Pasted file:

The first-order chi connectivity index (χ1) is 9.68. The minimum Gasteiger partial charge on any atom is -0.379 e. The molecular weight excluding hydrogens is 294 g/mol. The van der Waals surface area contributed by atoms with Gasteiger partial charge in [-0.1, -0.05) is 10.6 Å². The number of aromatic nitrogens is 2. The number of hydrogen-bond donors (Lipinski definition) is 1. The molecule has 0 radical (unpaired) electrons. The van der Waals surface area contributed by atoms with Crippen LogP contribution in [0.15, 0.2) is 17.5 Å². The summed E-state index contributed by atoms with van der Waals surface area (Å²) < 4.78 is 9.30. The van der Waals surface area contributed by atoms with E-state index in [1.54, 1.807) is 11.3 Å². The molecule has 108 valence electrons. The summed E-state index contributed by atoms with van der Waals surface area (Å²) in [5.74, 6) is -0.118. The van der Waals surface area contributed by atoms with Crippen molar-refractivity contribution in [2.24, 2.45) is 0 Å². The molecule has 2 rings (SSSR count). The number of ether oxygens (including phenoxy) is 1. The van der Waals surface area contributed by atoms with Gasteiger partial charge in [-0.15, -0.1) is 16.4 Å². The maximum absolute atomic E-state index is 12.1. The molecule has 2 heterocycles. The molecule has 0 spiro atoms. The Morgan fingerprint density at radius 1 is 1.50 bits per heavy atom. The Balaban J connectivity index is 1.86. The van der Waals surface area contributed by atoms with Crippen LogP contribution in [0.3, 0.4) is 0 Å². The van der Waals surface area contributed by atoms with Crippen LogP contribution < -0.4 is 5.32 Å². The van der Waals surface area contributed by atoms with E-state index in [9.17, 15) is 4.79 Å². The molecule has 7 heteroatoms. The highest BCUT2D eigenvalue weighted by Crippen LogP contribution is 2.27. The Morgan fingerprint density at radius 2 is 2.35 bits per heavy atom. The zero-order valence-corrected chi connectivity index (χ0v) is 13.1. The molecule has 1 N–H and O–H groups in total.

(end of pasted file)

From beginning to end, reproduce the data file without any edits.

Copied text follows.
The first-order chi connectivity index (χ1) is 9.68. The minimum Gasteiger partial charge on any atom is -0.379 e. The molecular weight excluding hydrogens is 294 g/mol. The van der Waals surface area contributed by atoms with Gasteiger partial charge in [-0.1, -0.05) is 10.6 Å². The number of aromatic nitrogens is 2. The number of hydrogen-bond donors (Lipinski definition) is 1. The molecule has 0 radical (unpaired) electrons. The van der Waals surface area contributed by atoms with Crippen LogP contribution in [0.15, 0.2) is 17.5 Å². The summed E-state index contributed by atoms with van der Waals surface area (Å²) < 4.78 is 9.30. The van der Waals surface area contributed by atoms with E-state index in [1.54, 1.807) is 11.3 Å². The molecule has 108 valence electrons. The summed E-state index contributed by atoms with van der Waals surface area (Å²) in [5.74, 6) is -0.118. The van der Waals surface area contributed by atoms with Crippen molar-refractivity contribution in [2.24, 2.45) is 0 Å². The molecule has 2 rings (SSSR count). The number of ether oxygens (including phenoxy) is 1. The van der Waals surface area contributed by atoms with Gasteiger partial charge in [-0.15, -0.1) is 16.4 Å². The maximum absolute atomic E-state index is 12.1. The molecule has 2 heterocycles. The molecule has 0 spiro atoms. The Morgan fingerprint density at radius 1 is 1.50 bits per heavy atom. The Balaban J connectivity index is 1.86. The van der Waals surface area contributed by atoms with Crippen LogP contribution in [0.3, 0.4) is 0 Å². The van der Waals surface area contributed by atoms with Crippen LogP contribution < -0.4 is 5.32 Å². The van der Waals surface area contributed by atoms with E-state index in [9.17, 15) is 4.79 Å². The molecule has 7 heteroatoms. The highest BCUT2D eigenvalue weighted by Crippen LogP contribution is 2.27. The Morgan fingerprint density at radius 2 is 2.35 bits per heavy atom. The zero-order valence-corrected chi connectivity index (χ0v) is 13.1. The molecule has 1 N–H and O–H groups in total.